alexa The inhibitory effect of DL-alpha-tocopheryl ferulate in lecithin on melanogenesis.


Dermatology and Dermatologic Diseases

Author(s): Ichihashi M, Funasaka Y, Ohashi A, Chacraborty A, Ahmed NU, , Ichihashi M, Funasaka Y, Ohashi A, Chacraborty A, Ahmed NU,

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Abstract Oral vitamin E (alpha-tocopherol) supplementation has been reported to improve facial hyperpigmentation. The compound of alpha-tocopherol and ferulic acid, also an antioxidant connected with an ester bond, alpha-tocopheryl ferulate (alpha-TF) can absorb ultraviolet (UV) radiation and thus maintain tocopherol in a stable state. Our aim was to determine whether alpha-TF can be applied to improve and prevent facial hyperpigmentation induced by UV as a whitening agent as well as an antioxidant. In this study, the effects of alpha-TF on melanogenesis were examined using cultured human melanoma cells and normal human melanocytes in vitro. alpha-TF solubilized in 0.5\% lecithin inhibited melanization significantly at the concentration of 30 micrograms/ml compared with arbutin (100 micrograms/ml), kojic acid (100 micrograms/ml), ascorbic acid (600 micrograms/ml), and tranexamic acid (600 micrograms/ml). alpha-TF had no effect on the protein amounts of tyrosinase, TRP (tyrosinase related protein)-1, and TRP-2 of human melanoma cells exposed to UV radiation, but inhibited tyrosine hydroxylase activity. alpha-TF neither directly inhibited tyrosinase activity of the large granule fraction extracted from melanoma cells, nor modulated glycosylation of tyrosinase. These results suggest that alpha-TF may be a candidate for whitening agent which suppresses melanogenesis, possibly by inhibiting tyrosine hydroxylase activity in an indirect manner. Further, alpha-TF decreased the amount of 8-hydroxydeoxyguanosine produced indirectly through active oxygen species (AOS) in guinea pig skin exposed to 2 times the minimal erythema dose of UVB radiation, but did not suppress the direct formation of cyclobutane pyrimidine dimers and (6-4) photoproducts. Thus alpha-TF may reduce AOS-induced DNA damage and thereby contribute at least in part to suppressing or retarding skin cancer development.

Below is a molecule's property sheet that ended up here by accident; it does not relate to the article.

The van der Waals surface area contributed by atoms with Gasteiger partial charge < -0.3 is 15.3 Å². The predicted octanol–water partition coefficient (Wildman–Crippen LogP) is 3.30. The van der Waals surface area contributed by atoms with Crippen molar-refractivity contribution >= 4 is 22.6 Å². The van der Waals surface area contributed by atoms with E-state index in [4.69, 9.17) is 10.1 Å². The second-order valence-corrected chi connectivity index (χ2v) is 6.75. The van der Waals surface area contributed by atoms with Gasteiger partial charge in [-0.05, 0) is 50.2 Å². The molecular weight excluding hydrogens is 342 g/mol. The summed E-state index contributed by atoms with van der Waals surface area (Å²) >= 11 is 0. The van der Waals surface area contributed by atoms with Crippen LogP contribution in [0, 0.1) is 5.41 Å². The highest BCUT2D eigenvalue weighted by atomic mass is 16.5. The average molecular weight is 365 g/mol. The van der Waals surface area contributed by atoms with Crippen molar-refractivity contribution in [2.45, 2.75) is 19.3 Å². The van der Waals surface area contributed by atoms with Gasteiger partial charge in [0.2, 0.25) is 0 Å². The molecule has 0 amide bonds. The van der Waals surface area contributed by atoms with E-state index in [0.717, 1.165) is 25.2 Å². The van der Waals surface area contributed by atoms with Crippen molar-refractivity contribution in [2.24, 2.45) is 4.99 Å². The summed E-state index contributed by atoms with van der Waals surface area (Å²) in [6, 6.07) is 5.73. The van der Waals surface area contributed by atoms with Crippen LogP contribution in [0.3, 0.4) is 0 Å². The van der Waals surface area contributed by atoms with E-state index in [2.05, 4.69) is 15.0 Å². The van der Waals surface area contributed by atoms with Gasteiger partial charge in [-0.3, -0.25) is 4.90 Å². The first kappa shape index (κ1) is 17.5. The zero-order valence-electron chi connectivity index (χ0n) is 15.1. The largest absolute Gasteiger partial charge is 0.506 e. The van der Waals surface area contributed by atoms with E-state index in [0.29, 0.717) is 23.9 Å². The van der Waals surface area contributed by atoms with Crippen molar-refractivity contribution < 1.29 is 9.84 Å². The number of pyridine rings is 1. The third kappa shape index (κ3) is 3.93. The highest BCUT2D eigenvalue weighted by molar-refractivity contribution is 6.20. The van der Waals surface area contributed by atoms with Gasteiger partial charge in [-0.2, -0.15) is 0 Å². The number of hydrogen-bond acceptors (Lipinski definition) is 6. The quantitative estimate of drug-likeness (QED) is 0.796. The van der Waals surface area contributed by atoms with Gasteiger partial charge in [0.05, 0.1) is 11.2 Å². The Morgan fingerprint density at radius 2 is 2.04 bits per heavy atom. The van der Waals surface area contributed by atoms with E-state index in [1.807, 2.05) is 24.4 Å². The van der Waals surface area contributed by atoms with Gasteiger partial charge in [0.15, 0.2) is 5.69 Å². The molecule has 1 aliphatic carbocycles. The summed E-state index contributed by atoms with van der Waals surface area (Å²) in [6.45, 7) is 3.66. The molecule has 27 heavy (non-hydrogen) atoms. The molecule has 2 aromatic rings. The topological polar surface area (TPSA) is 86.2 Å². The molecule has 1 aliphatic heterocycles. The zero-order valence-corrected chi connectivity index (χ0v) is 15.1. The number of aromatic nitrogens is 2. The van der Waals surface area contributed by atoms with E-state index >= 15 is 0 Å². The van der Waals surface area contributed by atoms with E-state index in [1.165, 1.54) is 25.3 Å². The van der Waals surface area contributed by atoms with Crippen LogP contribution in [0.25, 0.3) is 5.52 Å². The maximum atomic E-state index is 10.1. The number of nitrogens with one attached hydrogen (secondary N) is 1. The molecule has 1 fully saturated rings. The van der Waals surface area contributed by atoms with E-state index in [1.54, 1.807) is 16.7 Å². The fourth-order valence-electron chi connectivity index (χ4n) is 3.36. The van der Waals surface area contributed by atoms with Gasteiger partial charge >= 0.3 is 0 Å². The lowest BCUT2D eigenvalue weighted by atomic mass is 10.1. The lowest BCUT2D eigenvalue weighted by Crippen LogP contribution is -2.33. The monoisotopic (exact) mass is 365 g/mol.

This article was published in Anticancer Res and referenced in Dermatology and Dermatologic Diseases

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